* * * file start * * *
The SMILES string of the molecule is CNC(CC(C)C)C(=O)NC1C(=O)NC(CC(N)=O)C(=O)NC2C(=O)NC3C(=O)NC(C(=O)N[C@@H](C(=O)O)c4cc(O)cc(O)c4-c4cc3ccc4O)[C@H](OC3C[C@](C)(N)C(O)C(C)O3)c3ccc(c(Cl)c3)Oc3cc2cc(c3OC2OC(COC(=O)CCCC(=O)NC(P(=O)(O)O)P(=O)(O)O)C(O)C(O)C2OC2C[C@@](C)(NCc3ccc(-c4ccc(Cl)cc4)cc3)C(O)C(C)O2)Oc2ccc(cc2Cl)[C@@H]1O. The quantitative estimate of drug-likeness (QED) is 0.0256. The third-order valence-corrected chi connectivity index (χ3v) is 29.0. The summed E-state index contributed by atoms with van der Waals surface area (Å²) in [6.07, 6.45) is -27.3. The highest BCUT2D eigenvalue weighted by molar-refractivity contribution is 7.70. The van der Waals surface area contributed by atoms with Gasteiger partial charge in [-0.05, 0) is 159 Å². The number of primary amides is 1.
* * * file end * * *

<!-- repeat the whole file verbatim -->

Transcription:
The SMILES string of the molecule is CNC(CC(C)C)C(=O)NC1C(=O)NC(CC(N)=O)C(=O)NC2C(=O)NC3C(=O)NC(C(=O)N[C@@H](C(=O)O)c4cc(O)cc(O)c4-c4cc3ccc4O)[C@H](OC3C[C@](C)(N)C(O)C(C)O3)c3ccc(c(Cl)c3)Oc3cc2cc(c3OC2OC(COC(=O)CCCC(=O)NC(P(=O)(O)O)P(=O)(O)O)C(O)C(O)C2OC2C[C@@](C)(NCc3ccc(-c4ccc(Cl)cc4)cc3)C(O)C(C)O2)Oc2ccc(cc2Cl)[C@@H]1O. The quantitative estimate of drug-likeness (QED) is 0.0256. The third-order valence-corrected chi connectivity index (χ3v) is 29.0. The summed E-state index contributed by atoms with van der Waals surface area (Å²) in [6.07, 6.45) is -27.3. The highest BCUT2D eigenvalue weighted by molar-refractivity contribution is 7.70. The van der Waals surface area contributed by atoms with Gasteiger partial charge in [-0.05, 0) is 159 Å². The number of primary amides is 1.